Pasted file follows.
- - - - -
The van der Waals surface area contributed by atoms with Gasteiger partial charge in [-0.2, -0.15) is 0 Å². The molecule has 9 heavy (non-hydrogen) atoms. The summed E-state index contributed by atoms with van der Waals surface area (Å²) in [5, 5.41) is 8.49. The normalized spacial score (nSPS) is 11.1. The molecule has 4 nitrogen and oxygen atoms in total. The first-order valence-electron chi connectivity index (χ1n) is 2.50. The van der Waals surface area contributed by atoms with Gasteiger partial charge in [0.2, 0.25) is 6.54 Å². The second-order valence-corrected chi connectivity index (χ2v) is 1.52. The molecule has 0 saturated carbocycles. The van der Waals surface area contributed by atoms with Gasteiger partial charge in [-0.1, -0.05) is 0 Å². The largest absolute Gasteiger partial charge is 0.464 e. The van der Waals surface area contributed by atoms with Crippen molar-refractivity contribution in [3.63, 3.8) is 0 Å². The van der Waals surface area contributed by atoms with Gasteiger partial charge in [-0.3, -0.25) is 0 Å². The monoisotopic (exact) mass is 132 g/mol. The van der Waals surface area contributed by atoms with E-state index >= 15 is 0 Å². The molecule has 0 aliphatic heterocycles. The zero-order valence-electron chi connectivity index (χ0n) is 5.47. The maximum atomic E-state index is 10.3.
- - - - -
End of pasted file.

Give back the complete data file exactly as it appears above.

The van der Waals surface area contributed by atoms with Gasteiger partial charge in [-0.2, -0.15) is 0 Å². The molecule has 9 heavy (non-hydrogen) atoms. The summed E-state index contributed by atoms with van der Waals surface area (Å²) in [5, 5.41) is 8.49. The normalized spacial score (nSPS) is 11.1. The molecule has 4 nitrogen and oxygen atoms in total. The first-order valence-electron chi connectivity index (χ1n) is 2.50. The van der Waals surface area contributed by atoms with Gasteiger partial charge in [0.2, 0.25) is 6.54 Å². The second-order valence-corrected chi connectivity index (χ2v) is 1.52. The molecule has 0 saturated carbocycles. The van der Waals surface area contributed by atoms with Gasteiger partial charge in [-0.1, -0.05) is 0 Å². The largest absolute Gasteiger partial charge is 0.464 e. The van der Waals surface area contributed by atoms with Crippen molar-refractivity contribution in [3.63, 3.8) is 0 Å². The van der Waals surface area contributed by atoms with Gasteiger partial charge in [-0.3, -0.25) is 0 Å². The monoisotopic (exact) mass is 132 g/mol. The van der Waals surface area contributed by atoms with E-state index >= 15 is 0 Å². The molecule has 0 aliphatic heterocycles. The zero-order valence-electron chi connectivity index (χ0n) is 5.47. The maximum atomic E-state index is 10.3.